A school district voted to nonrenew a teacher’s term contract due to excessive absences and failure to call in when she was going to be absent. According to the record made at the nonrenewal hearing, the teacher was absent more than 30 days during the school year. She was written up on multiple occasions during the school year for her absences and for not reporting absences to her supervisors. She also received a written memo in which her principal asked for documentation as to whether she was under a doctor’s care. The memo stated that “it is expected that you will not miss another instructional day without a doctor’s order.” The teacher missed three additional days after receipt of that memo.

The teacher appealed the nonrenewal of her contract to the commissioner of education. She argued the reason she was absent and failed to call in was because she had a serious health condition. But she did not take advantage of laws that could have protected her, such as the Family Medical Leave Act and the Americans With Disabilities Act.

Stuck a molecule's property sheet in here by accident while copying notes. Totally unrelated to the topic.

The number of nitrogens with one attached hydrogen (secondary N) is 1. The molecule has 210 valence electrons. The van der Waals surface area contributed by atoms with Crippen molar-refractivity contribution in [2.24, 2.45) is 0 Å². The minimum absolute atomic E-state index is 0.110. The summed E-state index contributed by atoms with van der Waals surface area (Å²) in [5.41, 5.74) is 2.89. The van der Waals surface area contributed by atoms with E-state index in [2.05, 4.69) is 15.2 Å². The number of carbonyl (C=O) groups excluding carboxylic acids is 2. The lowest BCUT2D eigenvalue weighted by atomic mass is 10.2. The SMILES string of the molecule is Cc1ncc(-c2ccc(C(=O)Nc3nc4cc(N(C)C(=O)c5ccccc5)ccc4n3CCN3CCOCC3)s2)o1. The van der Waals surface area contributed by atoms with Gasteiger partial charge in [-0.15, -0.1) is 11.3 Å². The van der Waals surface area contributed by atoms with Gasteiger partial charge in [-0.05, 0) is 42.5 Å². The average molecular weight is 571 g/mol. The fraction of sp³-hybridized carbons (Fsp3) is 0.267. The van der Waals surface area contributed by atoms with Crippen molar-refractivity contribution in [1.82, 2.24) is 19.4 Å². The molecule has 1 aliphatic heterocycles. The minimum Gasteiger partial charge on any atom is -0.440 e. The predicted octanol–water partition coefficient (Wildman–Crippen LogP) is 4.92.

The commissioner upheld the nonrenewal of the contract. The teacher did not deny that she had been absent. She did not give the district any medical documents that stated she was sick. She did not ask for medical leave or request short- or long-term disability leave. The commissioner noted that if she had been placed on a medical leave of absence, then a long-term substitute could have been brought in to minimize harm to the students from the teacher’s excessive absences.